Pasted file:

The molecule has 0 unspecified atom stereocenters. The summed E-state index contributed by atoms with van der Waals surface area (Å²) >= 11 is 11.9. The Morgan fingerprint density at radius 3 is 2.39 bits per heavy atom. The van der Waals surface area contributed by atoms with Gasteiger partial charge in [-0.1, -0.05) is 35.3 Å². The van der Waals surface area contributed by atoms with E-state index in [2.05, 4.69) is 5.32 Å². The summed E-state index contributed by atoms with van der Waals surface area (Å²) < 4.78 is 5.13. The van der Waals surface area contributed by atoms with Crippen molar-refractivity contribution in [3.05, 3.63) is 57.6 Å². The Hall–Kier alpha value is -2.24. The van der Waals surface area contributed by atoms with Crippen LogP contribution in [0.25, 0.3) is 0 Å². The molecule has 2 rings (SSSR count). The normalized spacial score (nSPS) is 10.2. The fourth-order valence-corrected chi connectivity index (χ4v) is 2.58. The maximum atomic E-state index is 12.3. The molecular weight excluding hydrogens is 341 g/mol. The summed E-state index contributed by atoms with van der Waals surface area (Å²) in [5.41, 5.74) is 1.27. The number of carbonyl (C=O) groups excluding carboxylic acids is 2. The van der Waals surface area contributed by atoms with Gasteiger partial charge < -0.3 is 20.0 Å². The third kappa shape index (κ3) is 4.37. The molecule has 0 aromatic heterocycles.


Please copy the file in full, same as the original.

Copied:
The molecule has 0 unspecified atom stereocenters. The summed E-state index contributed by atoms with van der Waals surface area (Å²) >= 11 is 11.9. The Morgan fingerprint density at radius 3 is 2.39 bits per heavy atom. The van der Waals surface area contributed by atoms with Gasteiger partial charge in [-0.1, -0.05) is 35.3 Å². The van der Waals surface area contributed by atoms with E-state index in [2.05, 4.69) is 5.32 Å². The summed E-state index contributed by atoms with van der Waals surface area (Å²) < 4.78 is 5.13. The van der Waals surface area contributed by atoms with Crippen molar-refractivity contribution in [3.05, 3.63) is 57.6 Å². The Hall–Kier alpha value is -2.24. The van der Waals surface area contributed by atoms with Crippen LogP contribution in [0.25, 0.3) is 0 Å². The molecule has 2 rings (SSSR count). The normalized spacial score (nSPS) is 10.2. The fourth-order valence-corrected chi connectivity index (χ4v) is 2.58. The maximum atomic E-state index is 12.3. The molecular weight excluding hydrogens is 341 g/mol. The summed E-state index contributed by atoms with van der Waals surface area (Å²) in [5.41, 5.74) is 1.27. The number of carbonyl (C=O) groups excluding carboxylic acids is 2. The van der Waals surface area contributed by atoms with Gasteiger partial charge < -0.3 is 20.0 Å². The third kappa shape index (κ3) is 4.37. The molecule has 0 aromatic heterocycles.